Sometimes, life takes you places you didn’t even know you wanted to be.

Just ask Michael Bryant, a former Southern Oregon University offensive lineman from Salem whose snap decision in the winter of 2014 led to an 8,000-mile, life-changing journey that he’s desperately trying to repeat very soon.

In February 2014, Bryant was browsing the Internet when he came across a blog on Reddit that intrigued him. A Canadian man who had just graduated from high school was working at an orphanage in India. The man, named James Johnson, shared his story, the plight of the impoverished children there and described the orphanage and its inhabitants. As Bryant listened he realized he had to do something.

When Johnson found out that Bryant was studying communication and digital media at SOU, he had an idea that floored Bryant. If Bryant was serious about helping, Johnson said, then he should come to Gudivada, India, with some video equipment and put his skills to use documenting life at Grace Orphan Home to help get the word out.

“I was just kind of thinking, 'wow, is this a real thing?'” Bryant said Tuesday, recalling his moment of truth. “I wasn’t sure if it was possible.”

It was. He flew across the globe a month later, shot 1,200 digital video clips totaling about five hours of footage, and now he wants to go back to direct a transmedia narrative titled “Project Gudivada” that will double as his senior capstone project. Whether he returns to Gudivada for the planned five-week project depends on an ongoing crowd-funding campaign whose goal is to raise $8,000 in two weeks, cash that will be used to cover travel and living expenses as well as the cost of equipment that he isn’t already borrowing from SOU’s digital media center. As of Friday evening, five days in, he had reached $2,225, or 28 percent of his goal, with eight days to go.

Those who wish to donate can visit Project Gudivada online at https://goo.gl/af2jkY. There, visitors can pledge a specific dollar amount, or click on a link to purchase for the project a specific piece of equipment that Bryant has placed on an Amazon wish list. Sponsors will match every dollar donated up to $8,000, and those matched dollars will go directly toward the building costs of Grace Orphan Home, which will serve 80 children in Gudivada once completed, and a community center that will be equipped with sewing machines and internet access. The most expensive item on the wish list is an Apple MacBook Pro ($1,849); the least expensive is a Pelican Case with padded dividers ($184.53).

“I’d be lying if I said I was 100 percent confident,” Bryant said, when asked what he thought his chances were of meeting the $8,000 goal, “but I really believe in the power of community. I believe in the power of individual action.”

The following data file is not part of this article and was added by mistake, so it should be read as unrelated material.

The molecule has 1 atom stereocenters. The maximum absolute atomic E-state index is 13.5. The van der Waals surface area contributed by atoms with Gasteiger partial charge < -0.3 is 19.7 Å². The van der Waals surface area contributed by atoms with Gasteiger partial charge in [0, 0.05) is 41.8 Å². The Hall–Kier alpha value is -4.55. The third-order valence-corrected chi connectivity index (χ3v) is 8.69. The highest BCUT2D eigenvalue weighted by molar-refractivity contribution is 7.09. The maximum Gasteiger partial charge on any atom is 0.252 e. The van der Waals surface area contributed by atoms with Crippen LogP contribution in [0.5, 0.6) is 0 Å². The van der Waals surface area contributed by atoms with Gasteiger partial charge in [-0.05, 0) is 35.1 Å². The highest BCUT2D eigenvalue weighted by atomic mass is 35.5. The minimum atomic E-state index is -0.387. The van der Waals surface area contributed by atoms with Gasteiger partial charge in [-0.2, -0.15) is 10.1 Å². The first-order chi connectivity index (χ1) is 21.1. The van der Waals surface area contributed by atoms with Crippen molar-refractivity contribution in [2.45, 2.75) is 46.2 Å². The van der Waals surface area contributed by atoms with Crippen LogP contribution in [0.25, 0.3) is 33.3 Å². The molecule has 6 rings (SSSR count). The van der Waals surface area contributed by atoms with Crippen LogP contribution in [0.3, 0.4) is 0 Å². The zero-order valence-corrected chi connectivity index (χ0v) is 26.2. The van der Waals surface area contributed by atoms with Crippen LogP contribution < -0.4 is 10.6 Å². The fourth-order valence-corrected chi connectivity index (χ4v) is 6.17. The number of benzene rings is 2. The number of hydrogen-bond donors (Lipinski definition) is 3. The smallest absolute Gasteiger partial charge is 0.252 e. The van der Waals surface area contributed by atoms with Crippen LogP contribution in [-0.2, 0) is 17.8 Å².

A powerful example of both, he says, is Vijaya Babu, the founder of Grace Orphan Home. Babu was an orphan himself, but he escaped the slums of Gudivada and returned years later to lend a helping hand.

“(Babu’s) parents didn’t have money to take care of him,” Bryant said, “but a family thousands and thousands of miles away did, and through that he was able to get clothes, an education, a good diet, and he grew up to be a man who wanted to go back to the slums after leaving it, to help. And that was just because of the contributions of maybe one person or a family, or a group of families. But that ripple over 30 years ago made a huge impact.”

Bryant’s now hoping that Babu’s story, as well as the mission of the orphanage he founded some 10 years ago, inspires people to open their wallets for what he believes is a worthy cause. If they do, Bryant’s return journey will begin later this month.

“Hopefully between Aug. 19 and Aug. 26 — Aug. 26 at the latest — I can (leave),” Bryant said. “If it is Aug. 26, then that’s only four weeks I can be there. If I wanted to go five weeks I’d have to dip into my first week of class. I think that could be doable, but it really just depends. It really depends on what happens while I’m there.”

Bryant’s capstone project is as ambitious as they come. He plans to use transmedia storytelling — videos, pictures, podcasts and blog posts — to broadcast a Dalit community’s efforts to “break free from the unrelenting cycle of poverty” (in Gudivada, 118,000 people are packed into five square miles). Bryant will be producing and posting content on a daily basis so that as donations come in those who contribute can witness the impact in real time.

Bryant has plenty of experience hauling his camera into uncomfortable, stressful situations and capturing the drama that ensues, and not just from his previous trek to India. He also helped produce “Becoming,” the documentary that chronicles the Southern Oregon University football team’s drive toward the 2014 NAIA national championship. For that project, Bryant filmed emotional halftime speeches, mundane player meetings and plenty of game action, including a quarterfinal game in Helena, Mont., during which the subzero conditions were so extreme one player nearly lost a finger to frostbite.

“I want to be transparent, I want to be honest,” Bryant said of his filmmaking philosophy. “I’m not looking to be sexy or provocative. I just want to try to tell people something that’s real and authentic. I believe their story is compelling enough.”

Joe Zavala can be reached at 541-821-0829 or jzavala@dailytidings.com.